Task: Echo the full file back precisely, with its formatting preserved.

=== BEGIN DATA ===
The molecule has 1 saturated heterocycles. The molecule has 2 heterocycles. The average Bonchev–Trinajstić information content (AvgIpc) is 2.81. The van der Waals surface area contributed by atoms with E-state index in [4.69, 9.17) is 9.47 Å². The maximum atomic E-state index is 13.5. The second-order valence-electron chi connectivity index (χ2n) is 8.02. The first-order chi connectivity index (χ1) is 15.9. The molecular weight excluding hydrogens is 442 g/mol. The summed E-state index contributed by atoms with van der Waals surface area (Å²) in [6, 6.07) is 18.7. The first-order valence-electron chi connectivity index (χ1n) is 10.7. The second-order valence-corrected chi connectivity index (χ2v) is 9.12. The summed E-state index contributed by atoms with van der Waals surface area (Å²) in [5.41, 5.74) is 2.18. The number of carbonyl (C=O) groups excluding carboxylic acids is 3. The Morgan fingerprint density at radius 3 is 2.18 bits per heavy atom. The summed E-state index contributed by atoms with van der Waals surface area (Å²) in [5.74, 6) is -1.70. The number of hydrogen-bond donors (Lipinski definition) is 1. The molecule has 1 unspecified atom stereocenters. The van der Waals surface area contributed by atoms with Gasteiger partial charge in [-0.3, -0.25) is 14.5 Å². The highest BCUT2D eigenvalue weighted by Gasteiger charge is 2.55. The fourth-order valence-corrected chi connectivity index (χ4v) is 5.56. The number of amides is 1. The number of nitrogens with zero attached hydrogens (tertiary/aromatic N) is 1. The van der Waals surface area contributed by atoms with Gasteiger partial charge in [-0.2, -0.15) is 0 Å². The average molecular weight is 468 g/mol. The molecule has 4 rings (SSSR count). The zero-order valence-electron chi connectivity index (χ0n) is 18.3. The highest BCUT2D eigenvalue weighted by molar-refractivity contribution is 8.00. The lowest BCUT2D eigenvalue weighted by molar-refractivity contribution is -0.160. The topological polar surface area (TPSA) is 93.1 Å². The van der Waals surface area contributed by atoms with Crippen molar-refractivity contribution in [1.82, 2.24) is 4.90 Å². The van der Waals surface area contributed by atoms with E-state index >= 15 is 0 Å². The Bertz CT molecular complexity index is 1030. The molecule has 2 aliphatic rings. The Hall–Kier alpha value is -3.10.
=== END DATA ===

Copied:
The molecule has 1 saturated heterocycles. The molecule has 2 heterocycles. The average Bonchev–Trinajstić information content (AvgIpc) is 2.81. The van der Waals surface area contributed by atoms with E-state index in [4.69, 9.17) is 9.47 Å². The maximum atomic E-state index is 13.5. The second-order valence-electron chi connectivity index (χ2n) is 8.02. The first-order chi connectivity index (χ1) is 15.9. The molecular weight excluding hydrogens is 442 g/mol. The summed E-state index contributed by atoms with van der Waals surface area (Å²) in [6, 6.07) is 18.7. The first-order valence-electron chi connectivity index (χ1n) is 10.7. The second-order valence-corrected chi connectivity index (χ2v) is 9.12. The summed E-state index contributed by atoms with van der Waals surface area (Å²) in [5.41, 5.74) is 2.18. The number of carbonyl (C=O) groups excluding carboxylic acids is 3. The Morgan fingerprint density at radius 3 is 2.18 bits per heavy atom. The summed E-state index contributed by atoms with van der Waals surface area (Å²) in [5.74, 6) is -1.70. The number of hydrogen-bond donors (Lipinski definition) is 1. The molecule has 1 unspecified atom stereocenters. The van der Waals surface area contributed by atoms with Gasteiger partial charge in [-0.3, -0.25) is 14.5 Å². The highest BCUT2D eigenvalue weighted by Gasteiger charge is 2.55. The fourth-order valence-corrected chi connectivity index (χ4v) is 5.56. The number of amides is 1. The number of nitrogens with zero attached hydrogens (tertiary/aromatic N) is 1. The van der Waals surface area contributed by atoms with Gasteiger partial charge in [-0.2, -0.15) is 0 Å². The average molecular weight is 468 g/mol. The molecule has 4 rings (SSSR count). The zero-order valence-electron chi connectivity index (χ0n) is 18.3. The highest BCUT2D eigenvalue weighted by molar-refractivity contribution is 8.00. The lowest BCUT2D eigenvalue weighted by molar-refractivity contribution is -0.160. The topological polar surface area (TPSA) is 93.1 Å². The van der Waals surface area contributed by atoms with Crippen molar-refractivity contribution in [1.82, 2.24) is 4.90 Å². The van der Waals surface area contributed by atoms with E-state index >= 15 is 0 Å². The Bertz CT molecular complexity index is 1030. The molecule has 2 aliphatic rings. The Hall–Kier alpha value is -3.10.